Ontario – Court can hear set aside despite NY forum selection clause – #837

In Tehama Group Inc v Pythian Services Inc, 2024 ONSC 1819, the Court declined to stay an application to set aside an arbitration award. The stay application was based on a forum selection clause in favour of the courts of New York. In denying the stay, the Ontario court applied an exception in that forum selection clause regarding certain types of disputes under the parties’ agreement that were to be referred to arbitration. The key issue in the case concerned establishing the “place” of the arbitration, which had not been expressly set out by the parties or determined by the arbitrator. Applying the International Commercial Arbitration Act, RSO 1990, c I.9 (“ICAA”) and  UNCITRAL Model Law on International Commercial Arbitration (“Model Law“) the Court determined that Toronto, Ontario, was the place of arbitration and that the Ontario Superior Court of Justice was therefore the only competent forum to decide the set-aside application. 

Background Tehama Group Inc (“Tehama”) entered into an asset purchase agreement (“APA”) with Pythian Services Inc and Pythian Services USA Inc (“Pythian”) pursuant to which Tehama was the seller and Pythian was the purchaser of a business. Two provisions of the APA contemplated possible adjustments to the purchase price. Section 1.07 of the APA contemplated certain price adjustments at closing.  Section 1.08 of the APA contemplated the possibility of an additional $10 million “earn out” payment to Tehama if the adjusted earnings of the business for the 2021 calendar year achieved a certain threshold. 

These same sections of the APA set out that Pythian would prepare a statement for the purposes of determining the purchase price adjustments on closing and Tehama’s entitlement to the “earn out” payment. In case of disagreement between the parties regarding the statement prepared by Pythian, s. 1.07 of the APA set out a dispute resolution process which ultimately called for final and binding arbitration by “the Toronto office of PricewaterhouseCoopers LLP or such other internationally recognized independent public accounting firm mutually acceptable to” the parties. Section 1.08 of the APA incorporated that same dispute resolution mechanism “mutatis mutandis”.

Section 7.08 of the APA set out a forum selection clause in favour of the courts of the State of New York. The clause included an exception regarding disputes under Section 1.07 concerning the statement to be prepared by Pythian : 

”Each Party irrevocably submits to the exclusive jurisdiction of the courts of the State of New York, located in New York County or in the United States District Court for the Southern District of New York, for the purposes of any suit, action or other proceeding arising out of this Agreement (…). This Section 7.08 shall not apply to any dispute under Section 1.07 that is required to be decided by the Accounting Firm.”[Emphasis added]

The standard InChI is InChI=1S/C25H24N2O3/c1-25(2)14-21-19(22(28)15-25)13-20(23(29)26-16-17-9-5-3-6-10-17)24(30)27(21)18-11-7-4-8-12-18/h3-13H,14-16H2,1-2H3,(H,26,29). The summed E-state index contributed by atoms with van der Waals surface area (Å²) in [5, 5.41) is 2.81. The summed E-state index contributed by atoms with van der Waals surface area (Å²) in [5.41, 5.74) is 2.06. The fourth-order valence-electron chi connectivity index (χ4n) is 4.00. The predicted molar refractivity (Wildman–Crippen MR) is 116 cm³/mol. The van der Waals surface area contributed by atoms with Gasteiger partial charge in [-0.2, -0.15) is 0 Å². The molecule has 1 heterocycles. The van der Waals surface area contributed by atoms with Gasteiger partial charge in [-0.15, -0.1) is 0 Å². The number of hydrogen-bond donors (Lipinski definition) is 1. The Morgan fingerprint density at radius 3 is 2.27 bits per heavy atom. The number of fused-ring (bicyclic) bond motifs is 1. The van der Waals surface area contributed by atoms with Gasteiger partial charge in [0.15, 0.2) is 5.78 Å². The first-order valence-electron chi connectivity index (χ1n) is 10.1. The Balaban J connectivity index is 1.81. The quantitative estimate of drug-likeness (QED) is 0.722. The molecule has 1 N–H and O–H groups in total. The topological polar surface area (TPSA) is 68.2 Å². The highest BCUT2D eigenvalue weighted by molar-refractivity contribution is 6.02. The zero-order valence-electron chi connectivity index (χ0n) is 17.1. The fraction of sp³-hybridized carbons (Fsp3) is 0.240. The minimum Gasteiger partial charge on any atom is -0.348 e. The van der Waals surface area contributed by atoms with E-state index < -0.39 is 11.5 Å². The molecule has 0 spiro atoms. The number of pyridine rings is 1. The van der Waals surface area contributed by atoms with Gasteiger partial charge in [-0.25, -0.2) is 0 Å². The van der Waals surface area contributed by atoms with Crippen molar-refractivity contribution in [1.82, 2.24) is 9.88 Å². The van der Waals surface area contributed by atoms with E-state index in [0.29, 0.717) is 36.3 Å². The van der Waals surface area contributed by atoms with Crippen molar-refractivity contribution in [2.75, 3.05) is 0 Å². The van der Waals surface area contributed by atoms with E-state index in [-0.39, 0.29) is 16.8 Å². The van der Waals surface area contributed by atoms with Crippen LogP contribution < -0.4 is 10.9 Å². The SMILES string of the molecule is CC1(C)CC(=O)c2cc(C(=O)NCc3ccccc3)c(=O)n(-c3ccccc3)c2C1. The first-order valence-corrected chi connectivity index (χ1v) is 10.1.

The dispute – Pythian submitted a statement to Tehama in accordance with ss. 1.07 and 1.08 of the APA. The statement showed that the threshold for the “earn out” payment contemplated int s. 1.08 of the APA had not been reached. Tehama disagreed with the statement and initiated arbitration before the Toronto office of PricewaterhouseCoopers LLP. The arbitration proceeded by a paper record only. In its award, the arbitrator agreed with the calculations in the statement submitted by Pythian. 

Tehama filed an application to set aside the arbitral award based on art. 34 of the Model Law before the Ontario Superior Court of Justice. Pythian responded with an anti-suit injunction brought before the courts of New York seeking an order that Tehama be restrained from seeking a set-aside of the award before the Ontario courts, and also filed an application to stay the set-aside proceedings initiated by Tehama before the Ontario Court on the basis of the forum selection clause at s. 7.08 of the APA. In turn, Tehama brought an application before the New York courts to stay Pythian’s application and any enforcement proceedings before the courts of New York pending the outcome of the set-aside application that it had first filed in Ontario.

Issues – The Court’s task was to determine whether Tehama was required to bring any set-aside application before the courts of New York, or whether the Ontario court was the appropriate forum. The decision turned on “the interpretation of section 1.07, 1.08 and 7.08 of the APA and the relevant provisions of the ICCA (sic) and Model Law.” The Court’s analysis addressed three sub-issues:

  • Whether a dispute regarding an issue decided under s. 1.08 of the APA (the earnout provision)  was subject to the exception in the forum selection regarding disputes based on s. 1.07 APA (the closing adjustments provision) for disputes to be decided by the accounting firm  
  • Whether the ICAA and Model Law applied to the arbitration.
  • Whether the doctrine of forum non conveniens was of any assistance.

Analysis – The Court denied Pythian’s application for stay, with costs against Pythian.

First, the Court found that the exception provided for in the forum selection clause (excerpted above) applied to the arbitration in question. On the Court’s interpretation of the APA:

  • Section 1.08 of the APA directly incorporated the dispute resolution procedure in s. 1.07 of the APA. Refusing to extend the exception set out in the forum selection clause to disputes under s. 1.08 APA would lead to commercial absurdity, which should be avoided.